Why?  beware of imported seafood (84 percent of U.S. consumption), as its supply chain can be difficult to track and evaluate. Imported farmed seafood is especially iffy on the health and environmental fronts. More than half comes from Asia, including 23 percent from China. A Government Accountability Office report released in April 2011 found serious gaps in the government’s oversight of these products, asserting that “seafood containing residues of drugs not approved for use in the United States may be entering U.S. commerce.”

  • to cook at least 2 new recipes every month in order to incorporate more and more fresh products in my diet, and to reduce my consumption of processed food.

Why?  yes, a green salad with soft-boiled eggs or rice with steamed carrots and broccoli count!

  • to buy as much of my food as possible from local producers, season permitting, in order to support the local economy.

Why? I give myself bonus points for exploring/creating opportunities to buy my food directly from producers I trust, as the shortest value chain guarantees better products at a better price for me and a better income for them.

  • to be mindful of the socio-economic impact of the production of the food that I buy and consume… and to ask about it if need be!

Why? low prices typically implies cheaply produced food, including cheap labor; farm workers in America do not enjoy the same rights as everyone else in the workforce, hence the need for consumers to pay attention to the kind of labor conditions they support. When buying imported products, looking for fair-trade labels can help identify items that support the people whose labor feeds me.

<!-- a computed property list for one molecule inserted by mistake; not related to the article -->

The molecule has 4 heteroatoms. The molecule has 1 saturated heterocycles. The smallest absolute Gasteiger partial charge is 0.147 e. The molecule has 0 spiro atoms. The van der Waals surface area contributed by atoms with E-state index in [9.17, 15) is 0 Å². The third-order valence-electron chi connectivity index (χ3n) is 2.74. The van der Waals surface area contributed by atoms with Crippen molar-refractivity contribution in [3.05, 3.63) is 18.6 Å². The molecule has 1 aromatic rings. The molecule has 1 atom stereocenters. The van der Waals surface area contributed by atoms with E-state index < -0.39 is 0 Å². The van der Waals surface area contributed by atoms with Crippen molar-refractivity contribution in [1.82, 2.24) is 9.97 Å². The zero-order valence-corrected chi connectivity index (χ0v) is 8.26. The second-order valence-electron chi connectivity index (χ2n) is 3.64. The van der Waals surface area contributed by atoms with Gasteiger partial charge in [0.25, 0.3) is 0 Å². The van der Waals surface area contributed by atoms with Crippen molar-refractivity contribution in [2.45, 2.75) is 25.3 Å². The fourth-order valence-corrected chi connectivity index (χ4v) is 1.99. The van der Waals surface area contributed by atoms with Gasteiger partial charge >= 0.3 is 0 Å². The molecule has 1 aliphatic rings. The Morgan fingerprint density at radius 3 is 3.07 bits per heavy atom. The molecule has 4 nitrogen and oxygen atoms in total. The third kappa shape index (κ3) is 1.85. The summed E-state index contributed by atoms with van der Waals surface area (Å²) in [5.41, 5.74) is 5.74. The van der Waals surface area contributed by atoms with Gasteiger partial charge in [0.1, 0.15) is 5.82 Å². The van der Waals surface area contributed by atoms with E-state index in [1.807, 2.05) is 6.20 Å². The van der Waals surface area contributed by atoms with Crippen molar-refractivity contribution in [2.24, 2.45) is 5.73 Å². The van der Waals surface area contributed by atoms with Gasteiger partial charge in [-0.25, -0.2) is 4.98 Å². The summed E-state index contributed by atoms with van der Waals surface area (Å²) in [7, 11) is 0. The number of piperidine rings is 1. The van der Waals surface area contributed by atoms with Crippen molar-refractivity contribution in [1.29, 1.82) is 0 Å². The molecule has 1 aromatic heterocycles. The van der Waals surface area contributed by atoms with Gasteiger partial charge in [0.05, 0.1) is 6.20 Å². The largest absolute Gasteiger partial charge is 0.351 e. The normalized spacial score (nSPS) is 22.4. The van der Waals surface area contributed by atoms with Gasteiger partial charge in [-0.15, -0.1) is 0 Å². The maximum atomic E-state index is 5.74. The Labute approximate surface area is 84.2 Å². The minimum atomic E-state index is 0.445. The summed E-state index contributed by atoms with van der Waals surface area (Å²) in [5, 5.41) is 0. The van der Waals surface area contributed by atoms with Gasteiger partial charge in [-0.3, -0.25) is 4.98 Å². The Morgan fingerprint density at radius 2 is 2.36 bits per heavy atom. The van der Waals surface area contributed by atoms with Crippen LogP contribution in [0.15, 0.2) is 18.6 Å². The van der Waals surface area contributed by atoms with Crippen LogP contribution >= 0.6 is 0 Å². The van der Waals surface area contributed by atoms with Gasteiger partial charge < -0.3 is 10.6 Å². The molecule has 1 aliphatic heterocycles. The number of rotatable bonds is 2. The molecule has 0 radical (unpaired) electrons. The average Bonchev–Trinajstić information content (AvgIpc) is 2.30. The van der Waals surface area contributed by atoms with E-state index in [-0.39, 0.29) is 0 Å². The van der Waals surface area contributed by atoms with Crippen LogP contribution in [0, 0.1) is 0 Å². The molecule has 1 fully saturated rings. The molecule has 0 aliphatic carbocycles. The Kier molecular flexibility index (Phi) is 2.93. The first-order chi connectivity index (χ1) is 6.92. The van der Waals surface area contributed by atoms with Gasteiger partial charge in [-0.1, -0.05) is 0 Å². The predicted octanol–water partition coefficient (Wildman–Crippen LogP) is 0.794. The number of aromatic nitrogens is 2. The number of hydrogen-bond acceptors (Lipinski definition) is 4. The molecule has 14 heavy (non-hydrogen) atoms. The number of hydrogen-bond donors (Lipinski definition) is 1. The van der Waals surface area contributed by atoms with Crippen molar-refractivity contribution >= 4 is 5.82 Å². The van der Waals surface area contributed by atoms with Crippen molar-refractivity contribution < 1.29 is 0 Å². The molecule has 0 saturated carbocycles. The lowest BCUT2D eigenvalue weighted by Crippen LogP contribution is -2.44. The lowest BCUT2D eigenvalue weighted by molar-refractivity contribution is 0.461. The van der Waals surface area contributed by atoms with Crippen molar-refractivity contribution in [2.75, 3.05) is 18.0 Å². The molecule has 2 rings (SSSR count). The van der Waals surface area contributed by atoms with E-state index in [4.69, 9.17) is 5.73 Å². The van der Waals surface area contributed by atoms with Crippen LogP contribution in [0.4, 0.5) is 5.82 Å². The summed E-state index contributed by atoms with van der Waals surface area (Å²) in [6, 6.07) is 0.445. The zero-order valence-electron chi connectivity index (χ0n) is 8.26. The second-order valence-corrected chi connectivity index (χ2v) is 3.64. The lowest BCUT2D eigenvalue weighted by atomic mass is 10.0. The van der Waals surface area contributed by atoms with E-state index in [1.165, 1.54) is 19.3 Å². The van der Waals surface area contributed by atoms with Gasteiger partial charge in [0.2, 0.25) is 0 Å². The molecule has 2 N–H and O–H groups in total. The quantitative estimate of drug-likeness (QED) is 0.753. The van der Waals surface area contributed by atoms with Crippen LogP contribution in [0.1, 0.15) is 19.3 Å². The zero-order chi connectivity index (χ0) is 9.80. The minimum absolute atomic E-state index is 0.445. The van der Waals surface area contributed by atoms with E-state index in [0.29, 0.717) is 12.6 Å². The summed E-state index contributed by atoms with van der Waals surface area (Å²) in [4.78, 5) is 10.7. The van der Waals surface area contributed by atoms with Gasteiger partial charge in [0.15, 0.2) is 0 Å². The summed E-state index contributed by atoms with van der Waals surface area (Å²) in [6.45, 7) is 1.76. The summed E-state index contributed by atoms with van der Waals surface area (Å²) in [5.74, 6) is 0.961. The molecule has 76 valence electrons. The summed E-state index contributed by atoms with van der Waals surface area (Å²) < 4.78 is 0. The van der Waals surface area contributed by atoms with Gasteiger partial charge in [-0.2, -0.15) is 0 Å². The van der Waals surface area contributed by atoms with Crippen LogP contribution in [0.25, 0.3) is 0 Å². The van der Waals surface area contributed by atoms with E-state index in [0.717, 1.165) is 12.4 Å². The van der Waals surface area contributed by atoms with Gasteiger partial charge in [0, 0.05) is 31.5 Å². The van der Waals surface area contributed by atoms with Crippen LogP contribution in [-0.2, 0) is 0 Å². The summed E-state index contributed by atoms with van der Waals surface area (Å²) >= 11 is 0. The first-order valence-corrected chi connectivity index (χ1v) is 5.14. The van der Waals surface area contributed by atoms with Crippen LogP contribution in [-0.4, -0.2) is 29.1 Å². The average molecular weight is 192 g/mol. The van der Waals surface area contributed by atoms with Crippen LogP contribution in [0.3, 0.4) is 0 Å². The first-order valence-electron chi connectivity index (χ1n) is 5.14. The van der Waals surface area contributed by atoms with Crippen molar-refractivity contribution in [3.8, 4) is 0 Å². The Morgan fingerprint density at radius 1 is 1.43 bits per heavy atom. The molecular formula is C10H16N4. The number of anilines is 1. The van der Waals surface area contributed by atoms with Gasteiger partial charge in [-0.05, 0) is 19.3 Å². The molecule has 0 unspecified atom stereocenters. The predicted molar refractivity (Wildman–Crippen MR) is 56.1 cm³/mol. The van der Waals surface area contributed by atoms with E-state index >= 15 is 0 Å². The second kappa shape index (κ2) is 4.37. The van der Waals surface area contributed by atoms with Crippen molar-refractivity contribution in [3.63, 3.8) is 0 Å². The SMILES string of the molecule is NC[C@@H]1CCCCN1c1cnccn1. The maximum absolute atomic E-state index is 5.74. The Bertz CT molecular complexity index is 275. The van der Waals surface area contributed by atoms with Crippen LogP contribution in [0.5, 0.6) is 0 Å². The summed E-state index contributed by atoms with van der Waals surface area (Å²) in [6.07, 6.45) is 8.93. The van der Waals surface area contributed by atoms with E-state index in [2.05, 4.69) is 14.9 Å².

• to get involved, either through learning, teaching or collaborating on a project that inspires me and that I deem relevant to our food security.

Why? some ideas in no particular order: gardening, farming, cooking, canning, curing, pickling, baking, cheese making, creating a food coop, educating kids and folks on food issues (between health, local economic development and everything else in between, take your pick!), advocacy.

via Here’s To A Happy, Healthy New Year! | The Green Plate Blog.

Girl Scouts Offer ‘Locavore’ Badges

Once upon a time long, long ago, I was a girl scout.  Truth be told,  I was a very enthusiastic girl scout–except for the selling cookie part which I never could stand–who had badges down and up both sides of my sash.  My mother would have said this was just me being an overachiever, but I like to think I was also interested in mastering some of the things you had to learn to earn each of the badges.

So I was excited to see that scouts can now earn “Locavore” badges, which I definitely would have been all over had they been offered in my day.

So, how does a scout earn a locavore badge? Here’s are the guidelines:

  • Explore the benefits and challenges of going local
  • Find your local food sources.
  • Cook a simple dish showcasing local ingredients.
  • Make a recipe with local ingredients.